But note Who not only stood with Paul when all the others had turned away but would deliver him “from every evil work” as well (2 Timothy 4:17, 18). And this would be the experience of any Christian throughout the dispensation who followed the pattern set by Paul (cf. 1 Timothy 1:15, 16; Revelation 3:18-20).
3) Concluding Work of the Spirit
The matter surrounding the work of the Spirit is not brought to a complete end during the present dispensation. That comes only after the Spirit has removed Christians from the earth, after decisions and determinations have been made at the judgment seat (based on the Christian’s reaction to the Spirit’s work during the previous dispensation), and after the procured bride is in a position to be revealed for all to behold.
That will be the day when the purpose for salvation, set forth in the latter part of Genesis chapter twenty-two, is finally realized. That will be a day of glory for numerous Christians. But for the vast majority of Christians, it will be anything but a day of glory. Rather, it will be a day of shame and humiliation, followed by deep regret for something that can never become a reality for them — not having a place among those forming the bride and, thus, being unable to rule as co-heir with the “King of kings, and Lord of lords” during that future time toward which all things have been moving since the creation of Adam.
The Spirit’s way, seen in the type through the servant’s way in Genesis chapter twenty-four, begins following death and resurrection.
The birth from above restores a spiritual relationship between God and man, but that brought into existence at the time of the fall — the man of flesh — present at the time of the birth from above, must remain under the sentence of death. The spiritual birth effects no change in the man of flesh. He remains untouched, unchanged; and he remains in the same place where he has always existed — under the sentence of death.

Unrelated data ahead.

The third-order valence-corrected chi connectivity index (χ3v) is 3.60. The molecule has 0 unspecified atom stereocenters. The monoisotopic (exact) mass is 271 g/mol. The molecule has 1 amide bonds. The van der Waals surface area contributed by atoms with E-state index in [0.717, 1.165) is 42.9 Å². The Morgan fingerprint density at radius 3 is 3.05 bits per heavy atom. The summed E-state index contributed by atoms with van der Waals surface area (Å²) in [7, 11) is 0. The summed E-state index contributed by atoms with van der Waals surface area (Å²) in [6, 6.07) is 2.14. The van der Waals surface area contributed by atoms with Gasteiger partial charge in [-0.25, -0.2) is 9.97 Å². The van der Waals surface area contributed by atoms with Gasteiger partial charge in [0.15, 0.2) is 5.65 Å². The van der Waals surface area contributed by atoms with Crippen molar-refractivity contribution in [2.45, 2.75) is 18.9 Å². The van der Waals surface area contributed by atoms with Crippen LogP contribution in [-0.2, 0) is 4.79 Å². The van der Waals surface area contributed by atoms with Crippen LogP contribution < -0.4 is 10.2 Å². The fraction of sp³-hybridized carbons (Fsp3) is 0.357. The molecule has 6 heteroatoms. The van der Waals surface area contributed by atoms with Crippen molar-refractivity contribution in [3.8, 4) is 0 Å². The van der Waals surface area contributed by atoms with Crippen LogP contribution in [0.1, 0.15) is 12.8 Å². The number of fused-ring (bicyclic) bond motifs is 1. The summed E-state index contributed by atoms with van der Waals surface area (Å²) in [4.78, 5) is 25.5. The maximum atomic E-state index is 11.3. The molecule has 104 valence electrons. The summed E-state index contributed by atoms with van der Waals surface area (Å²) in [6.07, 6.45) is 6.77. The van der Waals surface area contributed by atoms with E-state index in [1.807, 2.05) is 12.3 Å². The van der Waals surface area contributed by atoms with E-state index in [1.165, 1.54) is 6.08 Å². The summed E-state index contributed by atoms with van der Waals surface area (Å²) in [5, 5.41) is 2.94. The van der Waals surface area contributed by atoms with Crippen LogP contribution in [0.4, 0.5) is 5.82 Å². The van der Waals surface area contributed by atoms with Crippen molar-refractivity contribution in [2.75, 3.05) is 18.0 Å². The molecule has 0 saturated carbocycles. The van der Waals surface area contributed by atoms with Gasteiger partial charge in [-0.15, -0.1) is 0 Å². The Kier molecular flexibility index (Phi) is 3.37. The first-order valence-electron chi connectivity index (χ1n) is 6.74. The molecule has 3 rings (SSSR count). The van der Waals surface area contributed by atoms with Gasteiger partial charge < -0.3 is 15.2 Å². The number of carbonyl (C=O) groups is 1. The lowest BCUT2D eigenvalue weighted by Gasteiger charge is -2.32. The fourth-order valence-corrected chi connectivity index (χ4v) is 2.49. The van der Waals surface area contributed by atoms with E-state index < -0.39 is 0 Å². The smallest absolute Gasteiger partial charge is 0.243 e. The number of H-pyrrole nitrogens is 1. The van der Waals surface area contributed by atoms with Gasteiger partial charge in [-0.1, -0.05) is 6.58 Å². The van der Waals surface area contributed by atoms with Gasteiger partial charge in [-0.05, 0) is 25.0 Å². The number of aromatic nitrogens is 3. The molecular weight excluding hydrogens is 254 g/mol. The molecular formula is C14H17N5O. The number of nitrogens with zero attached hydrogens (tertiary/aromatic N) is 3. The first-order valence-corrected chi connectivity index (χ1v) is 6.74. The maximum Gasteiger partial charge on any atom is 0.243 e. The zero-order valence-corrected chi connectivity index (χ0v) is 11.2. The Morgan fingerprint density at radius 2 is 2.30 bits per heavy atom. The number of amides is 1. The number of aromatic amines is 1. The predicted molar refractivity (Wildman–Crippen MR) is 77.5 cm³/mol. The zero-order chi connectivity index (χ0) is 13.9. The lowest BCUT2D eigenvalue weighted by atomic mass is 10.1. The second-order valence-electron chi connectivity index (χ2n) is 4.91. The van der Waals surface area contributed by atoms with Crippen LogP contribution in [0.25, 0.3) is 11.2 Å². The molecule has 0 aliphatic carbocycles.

The man of flesh can have nothing to do with things surrounding the purpose for the birth from above — to one day be found among those forming the Son’s wife and realizing an inheritance, as co-heir with Him. These things are reserved for the man of spirit alone. Ishmael could not inherit with Isaac. The bondwoman and her son were to be cast out (Genesis 17:18, 19; 21:9-12).
This is why, in the type, the Red Sea passage was the first thing confronting the Israelites under Moses on their march from Egypt to Canaan. “The Sea” is the place of death. The firstborn had just died; and now he must be buried, not to rise again.
The Israelites had to pass through the Sea. They had to go down into the place of death; and, in the sense of that taught in the type, this is where the old man is to remain. The person now possesses spiritual life (having to do with the birth from above), and the old man (having to do with the first birth), with his deeds, is to be put off. The old man is to be reckoned as dead, and the new man alone is to be in view beyond that foreshadowed by the Red Sea passage (cf. Romans 6:4-12).
The leadership of the Spirit — from the eastern banks of the Red Sea to Sinai, and then to the land of Canaan — was for the man of spirit alone. He alone was in view in this respect, having passed through the place of death and having been removed from that place, picturing resurrection.
The man of flesh had no inheritance in the land set before the nation. This fact should have been well known to any Israelite under Moses, for God had previously made this very clear, in no uncertain terms, to the father of the nation of Israel. Ishmael could not inherit with Isaac (cf. Romans 4:1-4, 13).